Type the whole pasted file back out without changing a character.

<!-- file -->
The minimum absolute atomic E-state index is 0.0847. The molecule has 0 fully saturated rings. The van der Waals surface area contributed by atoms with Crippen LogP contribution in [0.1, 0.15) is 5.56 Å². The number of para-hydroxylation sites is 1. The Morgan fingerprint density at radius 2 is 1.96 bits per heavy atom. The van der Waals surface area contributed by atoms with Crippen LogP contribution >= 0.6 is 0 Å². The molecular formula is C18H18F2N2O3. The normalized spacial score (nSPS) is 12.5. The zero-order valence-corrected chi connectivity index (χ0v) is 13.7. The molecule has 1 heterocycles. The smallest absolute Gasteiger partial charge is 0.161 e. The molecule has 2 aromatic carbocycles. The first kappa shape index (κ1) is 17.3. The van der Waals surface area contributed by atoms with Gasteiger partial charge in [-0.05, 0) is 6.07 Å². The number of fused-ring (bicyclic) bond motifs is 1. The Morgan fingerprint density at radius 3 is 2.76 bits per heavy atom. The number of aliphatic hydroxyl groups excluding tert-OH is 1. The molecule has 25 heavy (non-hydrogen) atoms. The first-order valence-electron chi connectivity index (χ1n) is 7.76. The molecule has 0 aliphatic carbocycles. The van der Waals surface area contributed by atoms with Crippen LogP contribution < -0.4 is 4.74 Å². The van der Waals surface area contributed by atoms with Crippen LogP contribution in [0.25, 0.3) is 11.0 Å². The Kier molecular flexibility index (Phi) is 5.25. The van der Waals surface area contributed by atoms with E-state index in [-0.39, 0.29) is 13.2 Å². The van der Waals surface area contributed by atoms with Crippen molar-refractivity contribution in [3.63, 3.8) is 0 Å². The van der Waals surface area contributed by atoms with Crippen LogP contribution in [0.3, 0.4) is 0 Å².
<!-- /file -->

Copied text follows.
The minimum absolute atomic E-state index is 0.0847. The molecule has 0 fully saturated rings. The van der Waals surface area contributed by atoms with Crippen LogP contribution in [0.1, 0.15) is 5.56 Å². The number of para-hydroxylation sites is 1. The Morgan fingerprint density at radius 2 is 1.96 bits per heavy atom. The van der Waals surface area contributed by atoms with Crippen LogP contribution >= 0.6 is 0 Å². The molecular formula is C18H18F2N2O3. The normalized spacial score (nSPS) is 12.5. The zero-order valence-corrected chi connectivity index (χ0v) is 13.7. The molecule has 1 heterocycles. The smallest absolute Gasteiger partial charge is 0.161 e. The molecule has 2 aromatic carbocycles. The first kappa shape index (κ1) is 17.3. The van der Waals surface area contributed by atoms with Gasteiger partial charge in [-0.05, 0) is 6.07 Å². The number of fused-ring (bicyclic) bond motifs is 1. The Morgan fingerprint density at radius 3 is 2.76 bits per heavy atom. The number of aliphatic hydroxyl groups excluding tert-OH is 1. The molecule has 25 heavy (non-hydrogen) atoms. The first-order valence-electron chi connectivity index (χ1n) is 7.76. The molecule has 0 aliphatic carbocycles. The van der Waals surface area contributed by atoms with Crippen LogP contribution < -0.4 is 4.74 Å². The van der Waals surface area contributed by atoms with Crippen LogP contribution in [0.25, 0.3) is 11.0 Å². The Kier molecular flexibility index (Phi) is 5.25. The van der Waals surface area contributed by atoms with E-state index in [-0.39, 0.29) is 13.2 Å². The van der Waals surface area contributed by atoms with Crippen molar-refractivity contribution in [3.63, 3.8) is 0 Å². The van der Waals surface area contributed by atoms with Crippen LogP contribution in [0.3, 0.4) is 0 Å².